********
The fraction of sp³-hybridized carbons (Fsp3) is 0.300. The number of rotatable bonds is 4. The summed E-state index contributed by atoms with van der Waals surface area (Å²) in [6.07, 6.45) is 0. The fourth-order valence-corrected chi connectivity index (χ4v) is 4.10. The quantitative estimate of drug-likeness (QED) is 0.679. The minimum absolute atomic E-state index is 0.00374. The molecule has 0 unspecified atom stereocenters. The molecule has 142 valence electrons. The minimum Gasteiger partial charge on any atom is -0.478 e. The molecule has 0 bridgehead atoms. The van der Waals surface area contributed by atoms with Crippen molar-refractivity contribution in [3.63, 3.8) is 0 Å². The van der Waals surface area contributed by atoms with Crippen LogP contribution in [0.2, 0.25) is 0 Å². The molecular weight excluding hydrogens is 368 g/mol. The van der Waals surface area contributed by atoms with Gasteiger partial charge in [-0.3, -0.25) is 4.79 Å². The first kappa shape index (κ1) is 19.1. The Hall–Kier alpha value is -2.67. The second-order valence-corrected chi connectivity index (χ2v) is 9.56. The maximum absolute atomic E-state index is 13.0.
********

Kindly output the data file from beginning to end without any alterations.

The fraction of sp³-hybridized carbons (Fsp3) is 0.300. The number of rotatable bonds is 4. The summed E-state index contributed by atoms with van der Waals surface area (Å²) in [6.07, 6.45) is 0. The fourth-order valence-corrected chi connectivity index (χ4v) is 4.10. The quantitative estimate of drug-likeness (QED) is 0.679. The minimum absolute atomic E-state index is 0.00374. The molecule has 0 unspecified atom stereocenters. The molecule has 142 valence electrons. The minimum Gasteiger partial charge on any atom is -0.478 e. The molecule has 0 bridgehead atoms. The van der Waals surface area contributed by atoms with Crippen molar-refractivity contribution in [3.63, 3.8) is 0 Å². The van der Waals surface area contributed by atoms with Crippen LogP contribution in [0.2, 0.25) is 0 Å². The molecular weight excluding hydrogens is 368 g/mol. The van der Waals surface area contributed by atoms with Gasteiger partial charge in [-0.3, -0.25) is 4.79 Å². The first kappa shape index (κ1) is 19.1. The Hall–Kier alpha value is -2.67. The second-order valence-corrected chi connectivity index (χ2v) is 9.56. The maximum absolute atomic E-state index is 13.0.